Multiplicity is a direct outcome of formation and a key statistic to discriminate between brown dwarf and giant planet formation pathways. However, we lack a reliable measure of the multiplicity fraction at the mass boundary between brown dwarfs and giant planets. This statistic is crucial to distinguish between the formation history, environmental conditions, and dynamical evolution leading to the least massive brown dwarfs and the most massive planets at the intersection of their mass functions. To achieve this goal, we need a comprehensive characterization of both the statistical distributions of the population of ultracool dwarf multiple systems and the fundamental properties of their individual components as a function of age. In this talk, I will review previous multiplicity results and describe strategies to determine  multiplicity across the deuterium-burning limit.

Friday, October 25

12:00 PM, C215 ESC

Abigail Mechtenberg

University of Notre Dame

TBA

Friday, November 1

12:00 PM, C215 ESC

Eddie Tatar

Idaho State University

Adventures in Particle Physics

This presentation is intended for people curious about the inner workings of the Universe. We will examine the puzzling behaviors of the smallest objects known to science: quarks and leptons, and will seek the connection with mysterious objects like giant black holes and neutron stars. We will see what the current research says about the fundamentals laws of Nature and discuss the challenges that lie ahead in for Modern Physics in an accessible and entertaining way.

 

Dr. Tatar received a BS degree in Physics from Sofia University, Bulgaria in 1989.  He worked as a junior physicist at the Joint Institute for Nuclear Research in Dubna, Russia, before moving to the USA to study Physics at the University of Notre Dame under the supervision of Professor Neal Cason.  In 1999 Mr. Tatar presented a paper on Groups and Representation Theory and was awarded a MS degree in Applied Mathematics.  A year later, he completed a dissertation on Hadron Spectroscopy of Light Mesons and earned a PhD in Experimental Particle Physics.  Dr. Tatar joined the faculty of Idaho State University in August 2001, where he remains until now.  Dr. Tatar’s scientific interests are in experimental and phenomenological studies of strong and weak interactions and the possible extensions of the Standard Model.  He was a member of the team that discovered the first mesons with exotic quantum numbers, after analyzing a large data set from Brookhaven National Laboratory.  His current scientific work includes high-precision measurements of the neutron decay asymmetry at Los Alamos, and neutrino oscillation experiments at Fermilab.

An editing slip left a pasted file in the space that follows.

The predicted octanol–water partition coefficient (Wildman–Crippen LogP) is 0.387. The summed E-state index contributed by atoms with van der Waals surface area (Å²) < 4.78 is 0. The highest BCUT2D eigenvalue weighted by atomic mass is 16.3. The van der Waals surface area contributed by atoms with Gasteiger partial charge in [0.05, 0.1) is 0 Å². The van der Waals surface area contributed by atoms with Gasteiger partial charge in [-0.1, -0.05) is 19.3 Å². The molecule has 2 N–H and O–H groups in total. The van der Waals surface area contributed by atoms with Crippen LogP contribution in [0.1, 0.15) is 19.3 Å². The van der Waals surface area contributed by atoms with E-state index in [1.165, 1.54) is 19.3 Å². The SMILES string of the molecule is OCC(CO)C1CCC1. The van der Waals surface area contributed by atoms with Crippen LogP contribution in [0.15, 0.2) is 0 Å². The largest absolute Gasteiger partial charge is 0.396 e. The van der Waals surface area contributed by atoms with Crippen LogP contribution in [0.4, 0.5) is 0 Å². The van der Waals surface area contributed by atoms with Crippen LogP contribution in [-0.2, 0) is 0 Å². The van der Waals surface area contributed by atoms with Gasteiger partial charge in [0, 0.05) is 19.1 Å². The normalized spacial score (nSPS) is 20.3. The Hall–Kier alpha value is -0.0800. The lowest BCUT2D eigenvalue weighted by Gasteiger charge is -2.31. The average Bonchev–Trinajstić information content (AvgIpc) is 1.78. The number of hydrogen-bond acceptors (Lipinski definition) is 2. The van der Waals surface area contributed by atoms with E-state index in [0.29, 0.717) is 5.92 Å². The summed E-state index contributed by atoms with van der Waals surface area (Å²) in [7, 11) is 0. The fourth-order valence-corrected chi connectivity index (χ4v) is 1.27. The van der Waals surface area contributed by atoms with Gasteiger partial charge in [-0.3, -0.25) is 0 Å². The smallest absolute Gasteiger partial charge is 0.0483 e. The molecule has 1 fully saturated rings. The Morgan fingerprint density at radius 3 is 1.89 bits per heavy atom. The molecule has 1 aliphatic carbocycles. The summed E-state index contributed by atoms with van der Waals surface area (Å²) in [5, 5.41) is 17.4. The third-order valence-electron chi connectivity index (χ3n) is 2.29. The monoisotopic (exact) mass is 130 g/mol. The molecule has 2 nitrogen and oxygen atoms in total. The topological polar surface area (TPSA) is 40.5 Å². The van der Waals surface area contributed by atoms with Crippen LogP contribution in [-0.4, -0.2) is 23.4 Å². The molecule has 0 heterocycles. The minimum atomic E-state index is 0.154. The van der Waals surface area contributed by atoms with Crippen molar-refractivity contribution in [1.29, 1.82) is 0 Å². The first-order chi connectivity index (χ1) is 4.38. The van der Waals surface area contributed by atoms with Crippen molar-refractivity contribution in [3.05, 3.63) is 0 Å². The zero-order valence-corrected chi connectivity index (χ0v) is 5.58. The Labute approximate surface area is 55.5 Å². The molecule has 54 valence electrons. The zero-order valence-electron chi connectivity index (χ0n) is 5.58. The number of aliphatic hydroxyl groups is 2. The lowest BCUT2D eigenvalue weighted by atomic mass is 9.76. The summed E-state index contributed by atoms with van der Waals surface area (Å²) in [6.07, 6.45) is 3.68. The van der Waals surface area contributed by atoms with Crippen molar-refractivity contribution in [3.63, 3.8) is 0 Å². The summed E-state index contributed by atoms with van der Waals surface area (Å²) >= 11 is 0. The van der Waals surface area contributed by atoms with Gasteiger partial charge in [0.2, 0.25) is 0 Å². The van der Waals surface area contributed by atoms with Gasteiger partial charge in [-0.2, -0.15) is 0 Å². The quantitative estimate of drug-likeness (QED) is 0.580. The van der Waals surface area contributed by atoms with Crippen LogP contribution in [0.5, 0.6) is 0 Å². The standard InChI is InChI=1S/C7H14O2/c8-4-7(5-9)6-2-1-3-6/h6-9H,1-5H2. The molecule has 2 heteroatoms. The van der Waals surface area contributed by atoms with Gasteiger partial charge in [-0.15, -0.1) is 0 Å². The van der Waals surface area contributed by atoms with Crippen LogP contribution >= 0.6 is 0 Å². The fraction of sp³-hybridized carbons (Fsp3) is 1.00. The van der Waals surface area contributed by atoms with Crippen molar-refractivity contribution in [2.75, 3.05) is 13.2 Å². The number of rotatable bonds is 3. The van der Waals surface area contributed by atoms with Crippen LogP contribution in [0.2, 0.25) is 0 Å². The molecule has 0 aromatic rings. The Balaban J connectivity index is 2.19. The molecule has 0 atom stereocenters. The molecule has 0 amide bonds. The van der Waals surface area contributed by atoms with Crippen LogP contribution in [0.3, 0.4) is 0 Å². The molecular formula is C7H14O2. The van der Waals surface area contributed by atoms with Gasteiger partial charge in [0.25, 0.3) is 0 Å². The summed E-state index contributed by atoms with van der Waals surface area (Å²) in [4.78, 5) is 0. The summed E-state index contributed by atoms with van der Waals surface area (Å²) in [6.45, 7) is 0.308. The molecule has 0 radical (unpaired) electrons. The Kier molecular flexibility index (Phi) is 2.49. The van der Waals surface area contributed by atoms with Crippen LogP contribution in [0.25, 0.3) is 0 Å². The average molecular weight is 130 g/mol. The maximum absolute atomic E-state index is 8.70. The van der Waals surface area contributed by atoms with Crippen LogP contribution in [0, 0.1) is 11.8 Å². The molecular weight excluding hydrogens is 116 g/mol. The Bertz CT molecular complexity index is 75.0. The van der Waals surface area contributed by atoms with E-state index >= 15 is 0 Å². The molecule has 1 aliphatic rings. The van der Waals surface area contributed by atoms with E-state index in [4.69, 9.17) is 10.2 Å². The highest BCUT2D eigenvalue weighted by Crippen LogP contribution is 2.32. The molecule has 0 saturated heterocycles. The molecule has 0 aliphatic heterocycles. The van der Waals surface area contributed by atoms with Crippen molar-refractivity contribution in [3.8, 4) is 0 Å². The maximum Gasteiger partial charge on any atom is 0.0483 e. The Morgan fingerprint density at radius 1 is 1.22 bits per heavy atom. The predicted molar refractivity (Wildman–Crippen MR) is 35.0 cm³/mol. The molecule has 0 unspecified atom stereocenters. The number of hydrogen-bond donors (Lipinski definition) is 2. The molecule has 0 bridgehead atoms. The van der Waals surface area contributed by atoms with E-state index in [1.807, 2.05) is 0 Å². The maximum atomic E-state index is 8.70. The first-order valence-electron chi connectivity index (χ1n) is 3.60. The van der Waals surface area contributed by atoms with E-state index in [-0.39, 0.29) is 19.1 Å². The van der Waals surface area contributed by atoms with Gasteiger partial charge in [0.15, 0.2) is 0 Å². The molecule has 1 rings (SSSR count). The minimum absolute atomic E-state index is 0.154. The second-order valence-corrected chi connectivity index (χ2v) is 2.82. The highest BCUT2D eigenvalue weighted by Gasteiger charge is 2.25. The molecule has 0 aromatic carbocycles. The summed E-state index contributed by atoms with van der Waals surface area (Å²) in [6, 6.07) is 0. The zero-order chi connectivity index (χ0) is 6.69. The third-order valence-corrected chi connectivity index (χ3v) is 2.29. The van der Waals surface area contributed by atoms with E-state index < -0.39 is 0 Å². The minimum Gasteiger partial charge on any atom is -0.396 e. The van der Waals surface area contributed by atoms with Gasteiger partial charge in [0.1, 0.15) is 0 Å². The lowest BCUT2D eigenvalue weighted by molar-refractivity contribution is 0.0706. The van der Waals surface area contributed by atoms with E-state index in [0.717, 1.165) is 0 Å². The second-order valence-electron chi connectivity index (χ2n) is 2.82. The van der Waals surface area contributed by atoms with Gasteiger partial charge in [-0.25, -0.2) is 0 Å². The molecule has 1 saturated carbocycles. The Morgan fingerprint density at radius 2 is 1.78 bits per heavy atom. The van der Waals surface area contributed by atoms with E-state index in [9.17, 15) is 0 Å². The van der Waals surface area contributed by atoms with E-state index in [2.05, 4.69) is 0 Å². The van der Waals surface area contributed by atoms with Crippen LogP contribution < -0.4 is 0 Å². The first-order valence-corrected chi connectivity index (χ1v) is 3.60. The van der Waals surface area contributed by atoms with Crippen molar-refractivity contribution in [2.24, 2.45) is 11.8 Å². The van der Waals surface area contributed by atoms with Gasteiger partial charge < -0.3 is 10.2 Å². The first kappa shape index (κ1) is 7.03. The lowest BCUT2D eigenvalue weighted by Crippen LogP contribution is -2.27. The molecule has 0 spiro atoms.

Friday, November 8

12:00 PM, C215 ESC

Greg Nordin

Brigham Young University

TBA

Friday, November 15

12:00 PM, C215 ESC

Jani Radebaugh

Brigham Young University

TBA

Friday, December 6

12:00 PM, C215 ESC

Angel Garcia

Los Alamos National Laboratory

TBA

We welcome anyone who wish to attend, and typically serve refreshments ten minutes before the colloquium begins. Speakers generally keep their presentation accessible to undergraduate physics students.